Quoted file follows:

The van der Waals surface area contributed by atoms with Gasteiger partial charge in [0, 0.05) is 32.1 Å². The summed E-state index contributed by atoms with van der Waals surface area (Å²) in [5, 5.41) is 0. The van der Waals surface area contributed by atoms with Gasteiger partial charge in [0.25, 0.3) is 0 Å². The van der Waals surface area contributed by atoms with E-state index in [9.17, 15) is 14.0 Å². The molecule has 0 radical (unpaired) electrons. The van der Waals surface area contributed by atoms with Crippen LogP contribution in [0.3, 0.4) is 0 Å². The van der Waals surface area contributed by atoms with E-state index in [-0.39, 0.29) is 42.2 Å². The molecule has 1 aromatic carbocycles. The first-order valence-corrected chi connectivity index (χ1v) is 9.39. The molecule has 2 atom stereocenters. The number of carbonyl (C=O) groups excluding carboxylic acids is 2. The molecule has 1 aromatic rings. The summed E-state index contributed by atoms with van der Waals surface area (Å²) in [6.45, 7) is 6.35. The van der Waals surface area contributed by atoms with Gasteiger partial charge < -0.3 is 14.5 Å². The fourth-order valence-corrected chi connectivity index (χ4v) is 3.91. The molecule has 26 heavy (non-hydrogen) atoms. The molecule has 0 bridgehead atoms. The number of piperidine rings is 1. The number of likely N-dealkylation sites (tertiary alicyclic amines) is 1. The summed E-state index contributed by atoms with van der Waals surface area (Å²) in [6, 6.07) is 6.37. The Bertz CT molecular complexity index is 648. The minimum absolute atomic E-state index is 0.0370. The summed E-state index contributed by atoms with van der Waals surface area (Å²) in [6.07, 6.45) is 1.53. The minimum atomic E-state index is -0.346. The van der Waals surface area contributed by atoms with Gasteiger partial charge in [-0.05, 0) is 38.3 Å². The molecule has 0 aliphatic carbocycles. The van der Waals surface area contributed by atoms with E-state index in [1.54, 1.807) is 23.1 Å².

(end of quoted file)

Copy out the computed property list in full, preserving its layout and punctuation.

The van der Waals surface area contributed by atoms with Gasteiger partial charge in [0, 0.05) is 32.1 Å². The summed E-state index contributed by atoms with van der Waals surface area (Å²) in [5, 5.41) is 0. The van der Waals surface area contributed by atoms with Gasteiger partial charge in [0.25, 0.3) is 0 Å². The van der Waals surface area contributed by atoms with E-state index in [9.17, 15) is 14.0 Å². The molecule has 0 radical (unpaired) electrons. The van der Waals surface area contributed by atoms with Crippen LogP contribution in [0.3, 0.4) is 0 Å². The van der Waals surface area contributed by atoms with E-state index in [-0.39, 0.29) is 42.2 Å². The molecule has 1 aromatic carbocycles. The first-order valence-corrected chi connectivity index (χ1v) is 9.39. The molecule has 2 atom stereocenters. The number of carbonyl (C=O) groups excluding carboxylic acids is 2. The molecule has 1 aromatic rings. The summed E-state index contributed by atoms with van der Waals surface area (Å²) in [6.45, 7) is 6.35. The van der Waals surface area contributed by atoms with Gasteiger partial charge < -0.3 is 14.5 Å². The fourth-order valence-corrected chi connectivity index (χ4v) is 3.91. The molecule has 26 heavy (non-hydrogen) atoms. The molecule has 0 bridgehead atoms. The number of piperidine rings is 1. The number of likely N-dealkylation sites (tertiary alicyclic amines) is 1. The summed E-state index contributed by atoms with van der Waals surface area (Å²) in [6, 6.07) is 6.37. The Bertz CT molecular complexity index is 648. The minimum absolute atomic E-state index is 0.0370. The summed E-state index contributed by atoms with van der Waals surface area (Å²) in [6.07, 6.45) is 1.53. The minimum atomic E-state index is -0.346. The van der Waals surface area contributed by atoms with Gasteiger partial charge in [-0.05, 0) is 38.3 Å². The molecule has 0 aliphatic carbocycles. The van der Waals surface area contributed by atoms with E-state index in [1.54, 1.807) is 23.1 Å².